DISTRICT 9, released on this date back in 2009, which was a low-key strong year for movies, is the feature-film debut of Neill Blomkamp, the South African filmmaker who with his wife and co-writer, the Canadian screenwriter Terri Tatchell, expanded it from his 2006 short film ALIVE IN JOBURG. Both the short and the feature star South African actors Sharlto Copley and Jason Cope, and enlist a documentary style — and the conceit that what we are watching is a documentary itself, beamed in from a future Johannesburg, where tall, insect-like aliens have arrived on Earth and have since relocated to an encampment known as District 9.
The aliens are referred to derisively as “prawns” and kept in increasingly squalid conditions, until the South African government decides to relocate them all to another camp, outside Johannesburg. Copley (who soon after this movie’s success in the States got the role of “Howling Mad” Murdock in Joe Carnahan’s feature film version of THE A-TEAM), here plays a decidedly unheroic middle-manager type who works on the relocation effort until he’s afflicted with an alien substance that begins to cause him to slowly morph into one of the oppressed creatures himself. Cope plays “Christopher Johnson,” one of the “prawns” and a father to an adorable young son, who is due to be relocated.
Though DISTRICT 9 begins in mockumentary form, the movie itself morphs into an exciting, spirited action movie that evokes real-world issues — how much more potent a metaphor could a movie set in South Africa possibly have? — without being too overt and obnoxious about it. Arguably its most remarkable achievement is the way it shifts the audience’s allegiance in the case of “Christopher Johnson” and the other “prawns” – at first we’re disgusted by them, then we are actively rooting for them against our own species, and ultimately we’re moved by their plight. That’s not just an achievement of brilliant visual effects, which it is, but also an achievement of storytelling.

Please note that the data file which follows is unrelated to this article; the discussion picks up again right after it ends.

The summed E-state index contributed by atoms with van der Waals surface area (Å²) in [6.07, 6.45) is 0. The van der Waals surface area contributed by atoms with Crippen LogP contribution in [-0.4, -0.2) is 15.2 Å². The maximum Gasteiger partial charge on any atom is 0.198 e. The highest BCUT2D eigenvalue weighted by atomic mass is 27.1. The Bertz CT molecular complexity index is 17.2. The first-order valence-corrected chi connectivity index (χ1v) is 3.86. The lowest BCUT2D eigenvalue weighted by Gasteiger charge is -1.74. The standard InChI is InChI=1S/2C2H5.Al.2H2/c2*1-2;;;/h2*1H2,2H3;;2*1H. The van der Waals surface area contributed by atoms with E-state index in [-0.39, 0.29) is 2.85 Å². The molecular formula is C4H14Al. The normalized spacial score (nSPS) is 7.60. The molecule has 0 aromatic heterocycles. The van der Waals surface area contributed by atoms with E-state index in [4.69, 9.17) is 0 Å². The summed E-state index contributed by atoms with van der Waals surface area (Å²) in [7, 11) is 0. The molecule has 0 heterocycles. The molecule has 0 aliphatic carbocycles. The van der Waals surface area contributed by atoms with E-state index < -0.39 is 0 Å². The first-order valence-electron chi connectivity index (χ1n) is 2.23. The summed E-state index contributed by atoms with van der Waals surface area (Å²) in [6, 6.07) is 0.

That was true in 2009 and it’s still true of the film today, and it made genre fans everywhere very excited about the promise of Neill Blomkamp as a genre filmmaker in the mold of maybe a James Cameron or a Peter Jackson (a producer on DISTRICT 9), able to work with sophisticated VFX while delivering an emotionally moving tale with hissable villains and surprising protagonists. Blomkamp’s follow-up feature was the hugely ambitious and — in my opinion — fatally flawed ELYSIUM. In retrospect, DISTRICT 9, while a thrilling and accomplished debut, does have minor pebbles in its shoe, such as the overly monstrous portrayal of the warlord character and the way the movie abandons the mockumentary format pretty early on. And after 2015’s CHAPPIE*, an action melodrama starring a robot (played by Copley), we didn’t hear too much from Blomkamp for a while. It seemed he was going to be one of those filmmakers whose name was endlessly linked to awesome-sounding projects that never came to pass, from the HALO movie he and Jackson had planned, to Blomkamp’s concepts for a new ALIEN and a new ROBOCOP.
Happily, Blomkamp is returning this month with the horror film DEMONIC, which all of us at DG are very excited about. Like the down-and-out but determined protagonists of DISTRICT 9, that just goes to show that it’s always possible to come back, maybe differently, but sometimes even stronger than before.
*To date, I haven’t gotten around to seeing CHAPPIE for myself. It was much-derided in cinephile circles on Twitter and other dingy social-media basements, but lately I have seen it starting to grow in estimation as an underdog gem from a still-adventurous filmmaker. Apropos of nothing, a very good friend of mine was nicknamed “Chappie” by certain friends back in college, which is something that never occurred to me until just now. He is not, to my knowledge, a robot.
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Tags: Clinton Shorter, Columns, Jason Cope, Johannesburg, Movie Of The Day, Nathalie Boltt, Neill Blomkamp, New Zealand, Peter Jackson, Sharlto Copley, South Africa, Sylvaine Strike, Terri Tatchell, Trent Opaloch